Next of Kin Rights vs. Executor of the Will

By John Cromwell

An executor has many responsibilities, and most of those relate to the next of kin of the decedent. The closest living relatives of the decedent often have the most to inherit from a decedent’s estate and as a result can be greatly affected by how the executor carries out his duties. However, the obligations of the executor to the next of kin must be balanced against the executor’s responsibility to fulfill all probate requirements, which may vary by state.

An executor has many responsibilities, and most of those relate to the next of kin of the decedent. The closest living relatives of the decedent often have the most to inherit from a decedent’s estate and as a result can be greatly affected by how the executor carries out his duties. However, the obligations of the executor to the next of kin must be balanced against the executor’s responsibility to fulfill all probate requirements, which may vary by state.

Fiduciary Duty

The executor has a fiduciary duty to the beneficiaries of the decedent’s will. In general terms, this means that the executor is required to manage the decedent’s estate to maximize the value of the property that the beneficiaries receive. Specifically, an executor is supposed to make decisions that benefit all of the beneficiaries and cannot take actions that would enrich the executor at the estate’s expense. When carrying out his responsibilities, the executor should keep in contact with the beneficiaries to let them know of any significant developments regarding the estate and its management.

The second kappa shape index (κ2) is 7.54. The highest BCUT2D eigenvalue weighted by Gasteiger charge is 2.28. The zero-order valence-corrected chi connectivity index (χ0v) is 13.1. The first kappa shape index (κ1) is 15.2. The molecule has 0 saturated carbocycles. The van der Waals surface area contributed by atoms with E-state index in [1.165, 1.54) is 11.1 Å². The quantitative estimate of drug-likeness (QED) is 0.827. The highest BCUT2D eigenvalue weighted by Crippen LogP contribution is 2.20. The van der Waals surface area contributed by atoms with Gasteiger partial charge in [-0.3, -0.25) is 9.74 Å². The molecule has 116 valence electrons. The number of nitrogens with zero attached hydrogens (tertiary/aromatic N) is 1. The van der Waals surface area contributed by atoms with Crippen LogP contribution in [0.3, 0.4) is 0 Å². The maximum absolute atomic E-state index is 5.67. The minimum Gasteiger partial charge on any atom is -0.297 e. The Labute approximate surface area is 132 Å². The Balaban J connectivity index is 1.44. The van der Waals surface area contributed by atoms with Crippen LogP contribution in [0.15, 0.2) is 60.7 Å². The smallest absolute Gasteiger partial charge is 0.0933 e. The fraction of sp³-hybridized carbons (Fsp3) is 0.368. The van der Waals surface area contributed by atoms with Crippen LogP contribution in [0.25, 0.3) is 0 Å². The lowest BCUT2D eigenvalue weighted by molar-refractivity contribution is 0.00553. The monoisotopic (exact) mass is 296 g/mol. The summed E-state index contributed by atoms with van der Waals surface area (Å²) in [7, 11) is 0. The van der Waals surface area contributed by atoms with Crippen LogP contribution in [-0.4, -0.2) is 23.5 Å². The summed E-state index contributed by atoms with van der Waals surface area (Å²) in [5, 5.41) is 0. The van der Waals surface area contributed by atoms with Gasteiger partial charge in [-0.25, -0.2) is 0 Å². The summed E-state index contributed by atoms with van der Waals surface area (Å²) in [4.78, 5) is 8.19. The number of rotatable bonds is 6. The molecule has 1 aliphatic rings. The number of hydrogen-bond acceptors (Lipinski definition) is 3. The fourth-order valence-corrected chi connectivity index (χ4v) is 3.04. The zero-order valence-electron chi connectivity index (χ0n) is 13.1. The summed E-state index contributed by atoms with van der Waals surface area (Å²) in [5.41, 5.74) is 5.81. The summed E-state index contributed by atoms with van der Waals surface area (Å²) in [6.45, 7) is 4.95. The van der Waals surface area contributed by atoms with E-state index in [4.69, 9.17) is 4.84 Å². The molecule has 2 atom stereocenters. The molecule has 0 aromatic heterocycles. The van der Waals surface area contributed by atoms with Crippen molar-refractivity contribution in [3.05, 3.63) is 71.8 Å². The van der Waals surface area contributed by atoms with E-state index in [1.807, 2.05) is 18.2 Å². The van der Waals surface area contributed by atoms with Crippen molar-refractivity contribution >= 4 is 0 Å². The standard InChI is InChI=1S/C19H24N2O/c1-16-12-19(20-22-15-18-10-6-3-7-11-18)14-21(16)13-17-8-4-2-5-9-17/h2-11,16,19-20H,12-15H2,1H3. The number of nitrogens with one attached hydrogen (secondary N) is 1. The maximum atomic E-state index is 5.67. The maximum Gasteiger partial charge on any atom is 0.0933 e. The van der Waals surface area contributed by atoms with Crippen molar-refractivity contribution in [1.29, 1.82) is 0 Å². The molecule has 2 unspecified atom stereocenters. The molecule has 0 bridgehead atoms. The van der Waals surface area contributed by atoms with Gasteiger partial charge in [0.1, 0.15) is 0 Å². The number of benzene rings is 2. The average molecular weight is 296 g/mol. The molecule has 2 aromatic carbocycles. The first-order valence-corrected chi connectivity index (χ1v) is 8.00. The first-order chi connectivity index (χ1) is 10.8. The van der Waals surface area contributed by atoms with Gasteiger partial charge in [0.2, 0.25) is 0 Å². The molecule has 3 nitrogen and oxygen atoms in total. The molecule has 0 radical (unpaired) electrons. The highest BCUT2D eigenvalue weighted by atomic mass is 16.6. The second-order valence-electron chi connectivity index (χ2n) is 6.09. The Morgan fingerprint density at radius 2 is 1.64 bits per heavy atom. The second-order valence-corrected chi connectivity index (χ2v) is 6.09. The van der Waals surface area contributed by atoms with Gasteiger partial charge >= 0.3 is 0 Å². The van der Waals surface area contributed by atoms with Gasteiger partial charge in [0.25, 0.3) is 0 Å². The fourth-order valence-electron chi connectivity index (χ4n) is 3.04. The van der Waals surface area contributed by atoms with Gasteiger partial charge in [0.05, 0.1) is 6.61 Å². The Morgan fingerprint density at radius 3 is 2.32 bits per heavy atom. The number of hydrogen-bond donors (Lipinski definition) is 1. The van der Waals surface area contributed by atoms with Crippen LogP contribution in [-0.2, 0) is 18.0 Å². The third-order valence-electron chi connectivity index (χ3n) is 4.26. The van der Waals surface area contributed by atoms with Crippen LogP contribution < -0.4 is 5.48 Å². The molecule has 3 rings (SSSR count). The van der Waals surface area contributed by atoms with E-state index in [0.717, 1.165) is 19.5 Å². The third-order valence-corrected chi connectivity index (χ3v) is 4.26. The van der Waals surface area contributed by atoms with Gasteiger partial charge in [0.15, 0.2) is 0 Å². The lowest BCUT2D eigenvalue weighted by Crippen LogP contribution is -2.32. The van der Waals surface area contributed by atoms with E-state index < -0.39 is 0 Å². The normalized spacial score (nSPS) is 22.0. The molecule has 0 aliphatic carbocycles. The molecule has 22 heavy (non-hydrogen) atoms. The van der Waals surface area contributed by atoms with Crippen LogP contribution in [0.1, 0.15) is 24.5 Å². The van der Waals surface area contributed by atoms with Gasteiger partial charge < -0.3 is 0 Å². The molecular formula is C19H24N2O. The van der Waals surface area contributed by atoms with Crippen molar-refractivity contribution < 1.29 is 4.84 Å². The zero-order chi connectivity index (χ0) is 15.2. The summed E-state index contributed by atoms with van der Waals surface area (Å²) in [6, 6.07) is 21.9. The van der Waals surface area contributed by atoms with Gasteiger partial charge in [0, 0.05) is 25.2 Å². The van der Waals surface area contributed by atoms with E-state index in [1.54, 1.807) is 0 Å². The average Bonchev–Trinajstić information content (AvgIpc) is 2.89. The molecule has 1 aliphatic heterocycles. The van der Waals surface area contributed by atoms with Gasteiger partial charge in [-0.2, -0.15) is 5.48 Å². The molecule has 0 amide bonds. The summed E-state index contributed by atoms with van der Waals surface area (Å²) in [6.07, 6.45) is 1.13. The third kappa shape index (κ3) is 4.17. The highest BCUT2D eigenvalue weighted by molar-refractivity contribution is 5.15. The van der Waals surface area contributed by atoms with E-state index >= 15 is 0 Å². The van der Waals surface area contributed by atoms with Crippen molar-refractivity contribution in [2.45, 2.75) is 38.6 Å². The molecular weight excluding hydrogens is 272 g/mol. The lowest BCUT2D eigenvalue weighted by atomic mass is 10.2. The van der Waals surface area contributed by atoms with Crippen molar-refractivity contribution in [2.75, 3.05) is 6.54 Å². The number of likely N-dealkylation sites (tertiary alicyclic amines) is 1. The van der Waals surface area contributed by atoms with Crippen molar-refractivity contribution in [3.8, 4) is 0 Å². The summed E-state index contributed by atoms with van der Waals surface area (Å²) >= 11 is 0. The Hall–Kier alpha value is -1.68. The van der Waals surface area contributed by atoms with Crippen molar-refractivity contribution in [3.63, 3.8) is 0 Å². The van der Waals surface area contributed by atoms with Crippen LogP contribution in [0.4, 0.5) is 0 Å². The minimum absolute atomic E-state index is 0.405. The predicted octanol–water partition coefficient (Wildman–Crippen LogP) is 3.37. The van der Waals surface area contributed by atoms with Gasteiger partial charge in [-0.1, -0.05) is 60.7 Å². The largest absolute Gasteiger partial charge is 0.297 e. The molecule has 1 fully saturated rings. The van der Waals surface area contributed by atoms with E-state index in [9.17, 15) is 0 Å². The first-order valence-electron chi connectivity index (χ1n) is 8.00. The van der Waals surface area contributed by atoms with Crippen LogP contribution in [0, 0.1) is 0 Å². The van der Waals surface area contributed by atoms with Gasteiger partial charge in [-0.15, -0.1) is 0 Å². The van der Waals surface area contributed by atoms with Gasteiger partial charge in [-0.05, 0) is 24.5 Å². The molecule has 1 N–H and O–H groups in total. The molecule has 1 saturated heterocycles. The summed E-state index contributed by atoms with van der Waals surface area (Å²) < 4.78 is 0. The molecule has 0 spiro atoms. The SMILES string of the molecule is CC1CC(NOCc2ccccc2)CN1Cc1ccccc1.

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Probate Property

While the executor is meant to provide assets to the decedent’s beneficiaries, the decedent’s property must go through the probate process first. Probate is a legally required, court overseen process where the executor gathers the decedent’s property and uses it to pay off the decedent’s outstanding debts. The executor is required to do this before distributing what remains to the decedent’s beneficiaries.If the decedent had a lot of outstanding debts, the beneficiaries will get a smaller gift from the estate. If the amount owed is large enough, it is possible that the decedent’s next of kin will get nothing at all.

Will

Early in the probate process, the overseeing court will evaluate any prospective wills of the decedent. If the court determines that one of the wills is valid, the executor must comply with its terms. While what constitutes a valid will varies by state, generally it must be written down by a person of sound mind who signs the will in the presence of two witnesses. The witnesses must also sign the will as well. The executor is required to distribute the estate assets that remain after paying the decedent’s debt subject to the terms of the will.

Intestacy

If the probate court determines that there is no valid will, the executor must distribute the estate property to the next of kin subject to the state’s intestacy code. The intestacy code defines who receives estate property based on which of the decedent’s relatives are still alive. Generally, the decedent’s spouse, children and parents’ get the majority of the decedent’s estate. If none of those relatives survive the decedent, his estate goes to other relations such as uncles, nephews and cousins.

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Who Pays Probate: the Estate or a Beneficiary?

References

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